24/08/2017 11:53 BST | Updated 24/08/2017 11:53 BST

Accessible Travel And Mental Health - Anxiety, Stress, Triumph And Joy


At first glance you'd probably think my impairment is easy to spot - I have Cerebral Palsy, and use a wheelchair. But there's something else that isn't obvious; for the last ten years I've battled with anxiety and panic disorder.

Most people know that I love to travel, to the next town or somewhere far away. I'm an organiser, a planner, and a list maker. Researching new places to go is what I love to do, and it's also been part of my role as Information Service Manager at Tourism for All for the last 12 years.

What is less-often mentioned is the anxiety that comes with travelling as a disabled person. Will the airline refuse to carry my wheelchair? Will they damage my wheelchair? Will I be able to access the on-board toilets? Will my accommodation really be as accessible as it claims to be? Will I be able to buy travel insurance that covers my pre-existing medical conditions without tripling the cost of my holiday? These questions and many more fight for space in my brain before I've even begun my holiday search.

My most recent trip was particularly fraught with worries, as it would be the first time I'd travel with my new lightweight wheelchair and power pack. The airline didn't like the sound of the lithium-ion battery, and the power pack, along with the wheelchair would have to be carried in the hold. After many telephone conversations, submitted documents, weights, dimensions and certifications, the flight was confirmed. As the flight touched down in Pisa I was filled with terror, and convinced that I would be met at the plane door by a mess of mangled metal. The immense relief when my fears were unfounded and my chair arrived in one piece was amazing, but that doesn't mean I won't panic every time I fly. After all, anxiety is the fear of things that might - however unlikely - happen, and in my job I hear stories every day of baggage handlers throwing around wheelchairs and airlines refusing to pay appropriate compensation.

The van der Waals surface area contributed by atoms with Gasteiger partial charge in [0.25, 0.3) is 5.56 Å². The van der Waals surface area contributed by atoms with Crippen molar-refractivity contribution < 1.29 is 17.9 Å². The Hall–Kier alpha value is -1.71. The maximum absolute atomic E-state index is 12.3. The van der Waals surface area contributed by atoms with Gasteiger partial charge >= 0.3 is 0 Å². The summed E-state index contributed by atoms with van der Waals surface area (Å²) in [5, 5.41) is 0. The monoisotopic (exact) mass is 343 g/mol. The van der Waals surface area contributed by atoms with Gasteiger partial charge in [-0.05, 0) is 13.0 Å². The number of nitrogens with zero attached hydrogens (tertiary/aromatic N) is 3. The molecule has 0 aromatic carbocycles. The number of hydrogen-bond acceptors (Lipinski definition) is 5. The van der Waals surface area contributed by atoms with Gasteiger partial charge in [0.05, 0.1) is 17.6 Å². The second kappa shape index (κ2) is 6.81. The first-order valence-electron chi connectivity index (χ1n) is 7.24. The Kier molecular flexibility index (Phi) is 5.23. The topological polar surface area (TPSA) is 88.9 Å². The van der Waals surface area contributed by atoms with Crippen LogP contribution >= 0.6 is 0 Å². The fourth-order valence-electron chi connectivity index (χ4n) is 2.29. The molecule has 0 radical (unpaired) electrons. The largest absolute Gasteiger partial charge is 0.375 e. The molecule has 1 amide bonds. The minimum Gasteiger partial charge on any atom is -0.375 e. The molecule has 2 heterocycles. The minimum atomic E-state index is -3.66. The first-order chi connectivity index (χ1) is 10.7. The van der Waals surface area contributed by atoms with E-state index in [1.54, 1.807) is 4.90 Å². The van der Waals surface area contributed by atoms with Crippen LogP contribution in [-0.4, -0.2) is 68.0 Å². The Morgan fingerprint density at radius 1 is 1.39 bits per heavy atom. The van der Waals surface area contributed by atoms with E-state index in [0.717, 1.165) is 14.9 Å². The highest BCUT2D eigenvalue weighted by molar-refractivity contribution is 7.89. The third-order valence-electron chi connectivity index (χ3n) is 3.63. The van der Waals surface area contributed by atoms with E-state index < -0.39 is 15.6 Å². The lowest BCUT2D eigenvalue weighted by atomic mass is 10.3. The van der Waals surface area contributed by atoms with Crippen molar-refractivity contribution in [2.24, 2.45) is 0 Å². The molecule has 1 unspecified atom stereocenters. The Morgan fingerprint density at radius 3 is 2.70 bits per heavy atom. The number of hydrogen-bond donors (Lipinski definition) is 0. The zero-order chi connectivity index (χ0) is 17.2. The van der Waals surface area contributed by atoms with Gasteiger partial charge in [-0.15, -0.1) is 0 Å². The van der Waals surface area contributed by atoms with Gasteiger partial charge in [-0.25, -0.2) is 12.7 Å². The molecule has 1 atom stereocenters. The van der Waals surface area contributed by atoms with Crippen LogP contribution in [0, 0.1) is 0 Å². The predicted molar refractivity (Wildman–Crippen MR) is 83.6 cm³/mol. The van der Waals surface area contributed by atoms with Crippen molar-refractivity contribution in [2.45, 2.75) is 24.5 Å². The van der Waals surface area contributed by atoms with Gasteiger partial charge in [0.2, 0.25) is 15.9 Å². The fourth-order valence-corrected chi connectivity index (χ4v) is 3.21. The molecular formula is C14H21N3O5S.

On arrival at my hotel I discovered a large step at the entrance, and no ramp. My husband bumped my chair up and once we'd checked into our room we found it was very small, with no thought to accessibility other than a wet-room style bathroom. I was devastated. This was supposed to be a special trip for our wedding anniversary, and so far it had been full of worry and disappointment.

After a discussion with the hotel's management we found an alternative entrance with ramp (it was a fire exit and used for transporting luggage, but whatever works, right?!). Once the hotel understood that although I'd prefer a wheel in shower, I could manage with a bath tub and my husband's help and what I really needed was extra space and grab bars for safety, they moved us to a more suitable room.

Happily, here's when the holiday started to improve. We spent the next few days exploring Florence and Pisa, negotiating public transport and cobbled streets with relative ease. And my happiness soared. Here's the thing about travel; it enables us to push the boundaries of our comfort zones, reminds us of what we are capable of and opens the mind to new experiences.

Accessible travel isn't always easy, it does require a lot of extra planning and sometimes there are surprises along the way. For me, that makes the beach sunsets, the rooftop city views, and the countryside landscapes even more beautiful. To have overcome what feels like a million extra obstacles and be able to say 'I got here!' is an amazing feeling. That's why I have such a passion for the industry I work in; every day I help people to realise their accessible travel dreams, and help businesses to make those dreams possible.

Carrie-Ann Lightley


Manager Tourism for All UK

Campaigner Tourism is for Everybody

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